That qbert.me site is what I used to get a good understanding of how the sound board works, his writeup is very clear and comprehensive. Unfortunately it doesn't seem that he's released any of his code and the last post was something like 3 years ago so the project seems to be dead. I hate that, if one is going to show off a project, they should release the code so others can play with it. I've seen JROK's products too but they're not really of interest to me. I've already got cabinets for Qbert, Mad Planets and Reactor with all working original hardware so it's not that I need another platform on which to run these games, I just like playing with the FPGA and sharing the results.

 

I've got code I found for the Williams sound board used in Robotron, Joust, Defender, Stargate, Sinistar, Bubbles and I think a few ohters too. I have it running on my Altera board so I'll port it over to the Papilio and post it sometime soon. It actually came with code for the whole Robotron board except using an external 6809 CPU, but I'm going to see if I can get it to work with a softcore. With 48k of RAM, 48k of ROM, and another 4k of ROM for the sound board it's too memory-heavy to fit the Papilio boards although it might be possible to use the SDRAM on the Pro. I hate working with SDRAM though, SRAM is so much nicer.

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sorry, stil haven't tried out the VGA portion of the multicomp... one of the main attractions of the serial port for me is  i can sit at the kitchen table, hide the papilio behind my laptop and pretend to be working :D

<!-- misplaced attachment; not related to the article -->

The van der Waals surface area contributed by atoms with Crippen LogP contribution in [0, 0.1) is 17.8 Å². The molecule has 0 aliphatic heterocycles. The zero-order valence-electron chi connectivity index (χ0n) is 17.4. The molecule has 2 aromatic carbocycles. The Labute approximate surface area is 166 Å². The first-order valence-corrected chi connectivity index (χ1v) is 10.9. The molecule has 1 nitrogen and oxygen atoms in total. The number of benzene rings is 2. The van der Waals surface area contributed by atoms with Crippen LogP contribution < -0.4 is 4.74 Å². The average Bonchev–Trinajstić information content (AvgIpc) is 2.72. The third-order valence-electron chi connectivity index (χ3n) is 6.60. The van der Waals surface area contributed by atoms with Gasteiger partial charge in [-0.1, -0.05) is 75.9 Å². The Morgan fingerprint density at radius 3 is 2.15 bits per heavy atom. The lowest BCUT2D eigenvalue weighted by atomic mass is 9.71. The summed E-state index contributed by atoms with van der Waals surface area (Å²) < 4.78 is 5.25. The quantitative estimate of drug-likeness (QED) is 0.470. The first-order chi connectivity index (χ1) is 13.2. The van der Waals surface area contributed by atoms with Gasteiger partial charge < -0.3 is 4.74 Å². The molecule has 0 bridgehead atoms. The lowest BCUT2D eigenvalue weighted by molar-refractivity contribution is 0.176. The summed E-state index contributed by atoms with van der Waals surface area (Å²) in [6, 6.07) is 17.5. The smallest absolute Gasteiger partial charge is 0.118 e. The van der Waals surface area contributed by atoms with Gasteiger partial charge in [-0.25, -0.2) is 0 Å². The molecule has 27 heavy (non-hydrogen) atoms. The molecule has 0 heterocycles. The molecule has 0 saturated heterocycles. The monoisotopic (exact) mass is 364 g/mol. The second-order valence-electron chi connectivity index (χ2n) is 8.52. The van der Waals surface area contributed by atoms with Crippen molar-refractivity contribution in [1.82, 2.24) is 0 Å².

You should take a look at 

http://forum.gadgetfactory.net/index.php?/topic/1739-robotronic-adventures/

(the code can be found on code.google.com while it is still up - search for "robotron-fpga, code.google.com")

 

SDRAM on papilio pro might be doable, the memory clocks on the williams boards will be tricky though.

The code definitely does work on a DUO though, the rom code obviously has to be loaded from flash to SRAM and the clocking changed.

I've been waiting on Alex to chime in with updated sources... i do have my own but apparently they do not work with all monitors (could be the pipistrello one doesn't either, not sure how may people have actually tried running the code)

 

-V

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Ah, I'd missed that thread, that will save me countless hours of fiddling around, actually I don't think I'd have ever managed to solve all those issues.

 

That code is precisely what I grabbed though. Getting the sound board to run exactly like the Gottlieb board was no problem, the interface is nearly identical. As both Gottlieb and Williams started out as pinball companies, I suspect the Williams board is also designed as a pinball sound board. The Gottlieb sound board was used in many pins including Haunted House and Black Hole but I'm much less familiar with the Williams pins of the era.

 

Robotron should fit just fine on my DE2, it has a generous 2MB SRAM chip, as well as parallel flash ROM so memory is no problem.